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For kids on divorce, stepfamilies,
and staying strong

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Mom’s House, Dad’s House
for Kids

By Isolina Ricci, Ph.D

For Older Children, Teens, and Their Parents

Kids can’t get their parents back together, but they
can help themselves, stay strong, and succeed in life.

“…and give your children a copy of “Mom’s House, Dad’s House for Kids”
by Isolina Ricci, even if they’re living only at your house.”
—Marguerite Kelly, Washington Post

“Ricci has a gentle touch that kids are sure to respond to.
She earns their trust by treating with respect the issues that loom large for children but might escape a preoccupied adult’s notice…”
—The “How To Book of the Week—NEWSDAY

Kids Comments
“It’s not like other books, it helps a lot” —Katlyn
“It helped me connect with other people’s feelings” —Billy
“I’m going to make my older brother read it” —Girl
“I use the Feel Good list all the time” —Boy


   Look Inside        Read Full Reviews


This important books is a quick but profound read for parents, a lifesaving handbook for kids. It speaks directly to older children and teens in their own language. Along practical ways to cope with big family changes, the author offers key resiliency tools that kids can use now and the rest of their lives.

Alive with examples, stories, practical tips, ways to manage feelings, and easy to use lists, there are also “train your brain” ideas, worksheets and things to try when kids can’t express themselves or are hesitant to do so.

Many children will be relieved to read this book because it can affirm and express their experiences. If you also read this book and read at least parts of it with your child, your child can take comfort in knowing that you will have read about things they feel or worry about but do not know how to express or are afraid to say—especially with delicate subjects like anger, panic, and feeling disloyal or in the middle.


  • Better understand why parents live apart, schedules, and dueling house rules
  • Avoid the “miserable middle”
  • Manage guilt, fear, panic, anger, confusion, and other feelings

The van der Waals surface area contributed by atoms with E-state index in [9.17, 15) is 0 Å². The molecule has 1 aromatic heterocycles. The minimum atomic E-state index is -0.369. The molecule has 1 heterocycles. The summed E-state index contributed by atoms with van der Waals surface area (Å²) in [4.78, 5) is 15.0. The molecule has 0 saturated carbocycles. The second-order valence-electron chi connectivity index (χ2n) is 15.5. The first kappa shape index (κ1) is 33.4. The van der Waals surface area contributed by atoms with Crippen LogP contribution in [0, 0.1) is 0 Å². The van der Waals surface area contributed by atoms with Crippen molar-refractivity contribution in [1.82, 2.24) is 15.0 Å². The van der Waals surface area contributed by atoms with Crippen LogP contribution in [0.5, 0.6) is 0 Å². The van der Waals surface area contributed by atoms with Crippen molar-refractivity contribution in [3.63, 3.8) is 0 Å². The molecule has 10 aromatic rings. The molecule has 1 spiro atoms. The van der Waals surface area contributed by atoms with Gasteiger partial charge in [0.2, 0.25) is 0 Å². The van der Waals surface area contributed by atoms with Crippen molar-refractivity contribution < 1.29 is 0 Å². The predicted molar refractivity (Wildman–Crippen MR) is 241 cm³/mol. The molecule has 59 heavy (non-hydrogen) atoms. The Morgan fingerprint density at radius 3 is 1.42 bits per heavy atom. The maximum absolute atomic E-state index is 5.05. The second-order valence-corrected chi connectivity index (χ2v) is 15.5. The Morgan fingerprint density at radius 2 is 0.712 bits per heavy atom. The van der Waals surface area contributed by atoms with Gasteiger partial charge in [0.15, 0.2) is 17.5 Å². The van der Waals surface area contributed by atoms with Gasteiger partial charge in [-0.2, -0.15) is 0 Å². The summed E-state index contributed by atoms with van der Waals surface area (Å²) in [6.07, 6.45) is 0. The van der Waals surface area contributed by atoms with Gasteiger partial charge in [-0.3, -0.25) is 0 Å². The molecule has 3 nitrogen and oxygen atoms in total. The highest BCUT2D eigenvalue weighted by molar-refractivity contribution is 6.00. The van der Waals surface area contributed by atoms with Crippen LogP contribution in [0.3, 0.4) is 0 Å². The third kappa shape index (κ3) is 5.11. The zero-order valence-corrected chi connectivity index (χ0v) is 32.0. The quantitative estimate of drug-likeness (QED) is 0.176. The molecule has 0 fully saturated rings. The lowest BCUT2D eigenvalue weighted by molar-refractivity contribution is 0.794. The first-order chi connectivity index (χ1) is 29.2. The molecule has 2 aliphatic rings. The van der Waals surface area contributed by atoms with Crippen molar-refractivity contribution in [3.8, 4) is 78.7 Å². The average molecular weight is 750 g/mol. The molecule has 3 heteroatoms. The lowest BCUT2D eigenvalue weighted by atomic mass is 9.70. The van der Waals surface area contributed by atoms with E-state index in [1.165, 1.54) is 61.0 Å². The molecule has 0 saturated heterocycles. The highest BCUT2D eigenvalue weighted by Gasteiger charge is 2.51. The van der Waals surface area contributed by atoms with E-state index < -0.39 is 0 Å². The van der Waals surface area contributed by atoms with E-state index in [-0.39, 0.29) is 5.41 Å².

• Stay connected with parents, relatives and friends
  • Appreciate the gifts and deal with the complaints of family life now
  • Learn different ways to solve or manage problems and make choices
  • Use time-tested ways to feel better FAST!
  • Become more resilient and an “Ace” problem solver—skills for life
  • Appreciate their parents and grow closer to their parents


First, read A Message for Parents in the very front of this book..  It’s an easy read that will reinforce you as a parent and as your child’s first and most important teacher and mentor.  Even more  important, if you read the rest of the book, this can be a bonus for your child. 

Mom’s House, Dad’s House for Kids  was designed for children ten or eleven and older to read alone or with their parents. But parents also report that, with some children as young as 6 or 7,  they have selected small sections of the first 13 pages to read together, returning to those pages as one returns to a happy story. If you choose to do this with these youngest children, only read a few pages at one sitting, for example “What’s True” and “What’s Not True”, or the map that has the hopeful destination. You know your child.  As the child matures, a parent can add other sections, but always together with you.

Please do not pressure your child to read certain passages.  Children have their own internal wisdom that tells them when they are ready to deal with their feelings and when to share them with others, including their parents.  Some younger children will not verbalize their feelings but are more comfortable drawing, writing in a private journal, engaging in fantasy play or through physical activity.  You know what’s “normal” for your child.  If you feel uneasy about his or her behavior, do discuss your concerns with a trained counselor or your pediatrician. 

For tweens and teens,  let them see you reading it.  While some children want to read passages with a parent or are encouraged to ask questions, older teens and teens may not want to be seen reading a book like this or even talk about it with a parent.  BUT, they want the information.  Just leave it out.  Let them see you continuing to read a few pages and ask no questions. 


  • Child therapists have reported using the topics and material in this book as part of a treatment plan.
  • The different conflict resolution approaches can be used by different age groups. They are on pages 103-112, 151-155, 233-242.  While these were designed for older children, adults have told me they found them helpful as well. 
  • Use selected sections in the book as part of a treatment plan.  Example, “The Miserable Middle”, “Feeling Soup”, or the three maps

20 Chapters, 271 Pages

Part I-Separation-Divorce.   Part II-Stepfamilies.  Part III Believe in Yourself
3 Maps:  Divorce Territory, Stepfamily Territory, “Believe in Yourself”
Illustrations:   “Feeling Soup”, Stepsibling Soup”